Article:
Collections staff will be returning to work in September. Research visits will commence from November, usually on a Monday. The researchers who had to be cancelled prior to lockdown will be given priority. We look forward to working with you again.

Our collections are Designated as being of National Significance and are a unique resource for those researching the archaeology, history, art or natural history of Wiltshire.

The collections are used by many different people, including school children undertaking projects, college students, undergraduates, graduates and post-graduates preparing dissertations and theses, as well as members of the public undertaking personal projects including family history research.

Our small staff do what we can to help researchers and enquirers and to give access to the reserve collections of the Museum, Archive and Library.


Research Overview

Over the past decade, we have welcomed more than 300 researchers from universities across the country to study the collections. This has helped to build our reputation as a centre of academic research, making the Wiltshire Museum a focal point for some of the latest scholarly work undertaken and ultimately increasing our knowledge of the past. Many of these researchers have come to study our nationally important archaeology collections, which includes numerous artefacts excavated in the landscapes surrounding the Stonehenge and Avebury World Heritage Site, as well as the documentary archives that record their discovery. As a whole, the Museum collections record the archaeology, history and environment of Wiltshire.

Accessing Museum Collections

In order to support your area of study, we encourage you to think about your research needs in advance of your visit. This helps us to prepare the material in advance, making sure that your time and ours is spent effectively. The Museum has a small curatorial staff and so research visits are by appointment only. The Curator works part-time and the Archive & Library is run by a part-time member of staff, supported by a team of volunteers.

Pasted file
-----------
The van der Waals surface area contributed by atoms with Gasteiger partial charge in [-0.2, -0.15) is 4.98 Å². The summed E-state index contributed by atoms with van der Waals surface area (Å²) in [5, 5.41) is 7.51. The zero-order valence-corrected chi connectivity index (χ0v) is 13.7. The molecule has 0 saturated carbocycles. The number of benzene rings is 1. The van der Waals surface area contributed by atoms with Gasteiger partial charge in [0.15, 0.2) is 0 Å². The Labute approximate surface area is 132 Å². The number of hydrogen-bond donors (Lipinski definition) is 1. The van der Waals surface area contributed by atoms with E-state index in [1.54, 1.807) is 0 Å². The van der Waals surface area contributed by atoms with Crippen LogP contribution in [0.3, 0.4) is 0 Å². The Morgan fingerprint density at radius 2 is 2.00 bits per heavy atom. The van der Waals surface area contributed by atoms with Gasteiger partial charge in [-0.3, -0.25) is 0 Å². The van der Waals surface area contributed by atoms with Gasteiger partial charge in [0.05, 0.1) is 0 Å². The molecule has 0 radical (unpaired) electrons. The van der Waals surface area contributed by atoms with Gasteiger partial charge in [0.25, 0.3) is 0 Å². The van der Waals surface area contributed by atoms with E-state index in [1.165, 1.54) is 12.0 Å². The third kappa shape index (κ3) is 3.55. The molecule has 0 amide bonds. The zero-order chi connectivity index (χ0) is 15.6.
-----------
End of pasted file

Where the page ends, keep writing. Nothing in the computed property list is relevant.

Your query may be dealt with by different members of staff, so please use the general email address–, or send a letter addressed to the Curator.

Your initial correspondence should include the following information:-

  • Brief project outline identifying your research topic
  • Email / letter of recommendation from your supervisor
  • Evidence that you have conducted preliminary research, including searching the Museum’s online collections database - Where possible, in advance of your visit, you will need to supply the Museum with the accession numbers of the material you would like to see (DZSWS:)
  • Where relevant, you should provide evidence that you are competent to handle fragile / sensitive collections.

There is usually a 2 months-notice period to access Museum collections - archaeology, recent history, art and natural history. Research in the Archive and Library, looking at documentary material, can be arranged with 2-3 weeks-notice.

When you visit us, please bring a form of identification with a photograph - such as a passport, university ID card or driving licence.

Destructive Analysis and Sampling of Collections